8. Spatial standards for fish barriers
We are proposing to apply the spatial standards used in the classification of other parameters to the fish barrier classification method in Scotland. The current fish barrier method consists of a GIS based tool to assess the proportion of suitable habitat in a waterbody from which migratory fish are excluded by artificial impassable barrier. It is described in detail in the UKTAG method statement 'Barrier to fish migration method (Scotland)'. The current method downgrades some waterbodies where the total affected length is actually relatively short and therefore of limited significance in terms of available fish habitat.
The spatial standards introduced by the Scottish Government in 2014 require at least a specified minimum total length of habitat to be impacted in order for a classification downgrade to apply. They are designed to avoid a disproportionate downgrade where the total length of impacted habitat is relatively insignificant when considering the total length of that waterbody. Hydrology, hydro-morphology, water quality and biological tools all currently follow this approach, but to date the fish barrier tool has not included this spatial element.
The existing fish barrier assessment method will continue to be used to generate an initial classification result. The spatial standards would then be applied, and only those results which breach the minimum habitat length would be treated as downgraded. These proposals will ensure that the effect of barriers on classification better reflects their actual impact on fish habitat This will better support assessment of ecological status, regulatory decisions and help target the implementation of programmes of measures aimed at achieving improvements in ecological status in rivers. It also means that the barrier tool will be better aligned to the approaches taken to classify other elements.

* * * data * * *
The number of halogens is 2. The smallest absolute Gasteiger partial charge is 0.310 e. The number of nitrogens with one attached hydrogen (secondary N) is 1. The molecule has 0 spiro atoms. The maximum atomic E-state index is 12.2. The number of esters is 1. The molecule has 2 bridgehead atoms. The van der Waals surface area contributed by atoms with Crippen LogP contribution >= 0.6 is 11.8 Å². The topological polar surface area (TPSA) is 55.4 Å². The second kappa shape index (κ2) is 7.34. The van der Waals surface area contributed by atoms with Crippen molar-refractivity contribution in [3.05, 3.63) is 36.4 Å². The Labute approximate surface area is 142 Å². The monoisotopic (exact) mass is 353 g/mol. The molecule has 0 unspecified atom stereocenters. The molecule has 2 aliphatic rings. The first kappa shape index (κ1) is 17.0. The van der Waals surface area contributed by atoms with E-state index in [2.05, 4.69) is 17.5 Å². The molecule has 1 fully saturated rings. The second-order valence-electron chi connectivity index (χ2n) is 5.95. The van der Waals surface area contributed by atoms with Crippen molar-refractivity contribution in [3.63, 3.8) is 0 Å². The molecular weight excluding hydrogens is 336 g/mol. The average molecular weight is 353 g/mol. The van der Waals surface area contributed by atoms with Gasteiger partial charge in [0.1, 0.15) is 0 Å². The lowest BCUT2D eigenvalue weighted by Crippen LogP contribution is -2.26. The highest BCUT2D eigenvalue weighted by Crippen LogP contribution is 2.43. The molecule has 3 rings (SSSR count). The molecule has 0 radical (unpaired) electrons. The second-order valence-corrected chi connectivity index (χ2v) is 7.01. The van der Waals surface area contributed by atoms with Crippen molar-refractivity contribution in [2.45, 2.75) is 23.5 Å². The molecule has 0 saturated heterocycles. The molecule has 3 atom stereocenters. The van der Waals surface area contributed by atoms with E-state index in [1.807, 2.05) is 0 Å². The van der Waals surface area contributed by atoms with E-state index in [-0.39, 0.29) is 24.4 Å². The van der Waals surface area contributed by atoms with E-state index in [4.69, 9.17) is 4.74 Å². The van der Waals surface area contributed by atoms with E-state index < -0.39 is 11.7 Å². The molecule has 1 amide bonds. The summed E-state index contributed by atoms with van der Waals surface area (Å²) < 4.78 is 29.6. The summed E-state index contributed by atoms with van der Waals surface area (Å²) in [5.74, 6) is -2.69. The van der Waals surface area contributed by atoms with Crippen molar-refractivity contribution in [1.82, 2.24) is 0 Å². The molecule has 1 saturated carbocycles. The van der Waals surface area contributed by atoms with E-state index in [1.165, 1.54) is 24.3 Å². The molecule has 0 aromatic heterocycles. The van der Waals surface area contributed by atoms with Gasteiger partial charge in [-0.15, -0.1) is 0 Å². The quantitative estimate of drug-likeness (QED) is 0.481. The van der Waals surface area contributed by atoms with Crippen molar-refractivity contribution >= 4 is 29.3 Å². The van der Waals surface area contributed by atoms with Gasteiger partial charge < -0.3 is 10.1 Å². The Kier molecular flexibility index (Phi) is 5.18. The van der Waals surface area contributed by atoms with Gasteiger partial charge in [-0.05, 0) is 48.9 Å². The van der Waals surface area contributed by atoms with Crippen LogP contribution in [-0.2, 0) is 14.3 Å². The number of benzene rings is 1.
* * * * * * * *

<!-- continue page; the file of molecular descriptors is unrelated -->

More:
The spatial standards are summarised below; this is a simplified version, and the full version in Schedule 4 of the Scotland River Basin District (Standards) Directions 2014 should be consulted for caveats and exceptions.
- If a barrier is affecting >1.5km of contiguous habitat, then spatial standards are breached. If not then:
- If a barrier is blocking >15% of the total waterbody length, then the spatial standards are breached. If not then:
- If a barrier is blocking a significant length of tributary and the length of tributaries is >25% of the total length of all watercourses in the waterbody catchment (from GIS analysis), then the spatial standards are breached. If not then the spatial standards are not breached, and the fish barrier result should be applied.
Applying the extra spatial standards test will remove the influence of some barriers from classification, if they are only blocking access to a short stretch of habitat. This will have the effect of upgrading the barrier classification on a small proportion of waterbodies and remove the need for an improvement measure.
Implications of the proposal
A comparison between the current classification and one incorporating the spatial standards is summarised in Table 8.1.
|Class||Existing fish barrier classification||New proposed fish barrier classification||Net change|
This shows that of the 2717 waterbodies classified for fish barriers, the application of spatial standards would mean 81 being upgraded in status. As well as the 80 waterbodies moving to High status one waterbody improves to moderate status. This would result in overall classification status for 14 waterbodies being upgraded to good or above.